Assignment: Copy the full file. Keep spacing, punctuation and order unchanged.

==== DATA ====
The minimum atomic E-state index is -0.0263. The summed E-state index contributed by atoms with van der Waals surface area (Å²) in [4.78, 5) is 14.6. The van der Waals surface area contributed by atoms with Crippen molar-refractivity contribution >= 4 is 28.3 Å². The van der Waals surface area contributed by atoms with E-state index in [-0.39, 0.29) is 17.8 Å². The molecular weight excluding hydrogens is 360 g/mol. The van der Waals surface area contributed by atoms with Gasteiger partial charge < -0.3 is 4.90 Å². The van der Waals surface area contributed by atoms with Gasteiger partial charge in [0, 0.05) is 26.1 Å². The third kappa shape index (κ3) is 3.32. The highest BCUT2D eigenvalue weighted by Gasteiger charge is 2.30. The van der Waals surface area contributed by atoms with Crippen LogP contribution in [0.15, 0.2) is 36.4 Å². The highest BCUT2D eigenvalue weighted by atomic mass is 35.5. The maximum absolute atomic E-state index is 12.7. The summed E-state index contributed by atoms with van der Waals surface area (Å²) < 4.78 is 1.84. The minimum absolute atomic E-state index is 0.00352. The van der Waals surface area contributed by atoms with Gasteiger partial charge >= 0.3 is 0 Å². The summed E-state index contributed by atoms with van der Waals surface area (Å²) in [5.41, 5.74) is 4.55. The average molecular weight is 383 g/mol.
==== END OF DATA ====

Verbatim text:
The minimum atomic E-state index is -0.0263. The summed E-state index contributed by atoms with van der Waals surface area (Å²) in [4.78, 5) is 14.6. The van der Waals surface area contributed by atoms with Crippen molar-refractivity contribution >= 4 is 28.3 Å². The van der Waals surface area contributed by atoms with E-state index in [-0.39, 0.29) is 17.8 Å². The molecular weight excluding hydrogens is 360 g/mol. The van der Waals surface area contributed by atoms with Gasteiger partial charge < -0.3 is 4.90 Å². The van der Waals surface area contributed by atoms with Gasteiger partial charge in [0, 0.05) is 26.1 Å². The third kappa shape index (κ3) is 3.32. The highest BCUT2D eigenvalue weighted by Gasteiger charge is 2.30. The van der Waals surface area contributed by atoms with Crippen LogP contribution in [0.15, 0.2) is 36.4 Å². The highest BCUT2D eigenvalue weighted by atomic mass is 35.5. The maximum absolute atomic E-state index is 12.7. The summed E-state index contributed by atoms with van der Waals surface area (Å²) < 4.78 is 1.84. The minimum absolute atomic E-state index is 0.00352. The van der Waals surface area contributed by atoms with Gasteiger partial charge >= 0.3 is 0 Å². The summed E-state index contributed by atoms with van der Waals surface area (Å²) in [5.41, 5.74) is 4.55. The average molecular weight is 383 g/mol.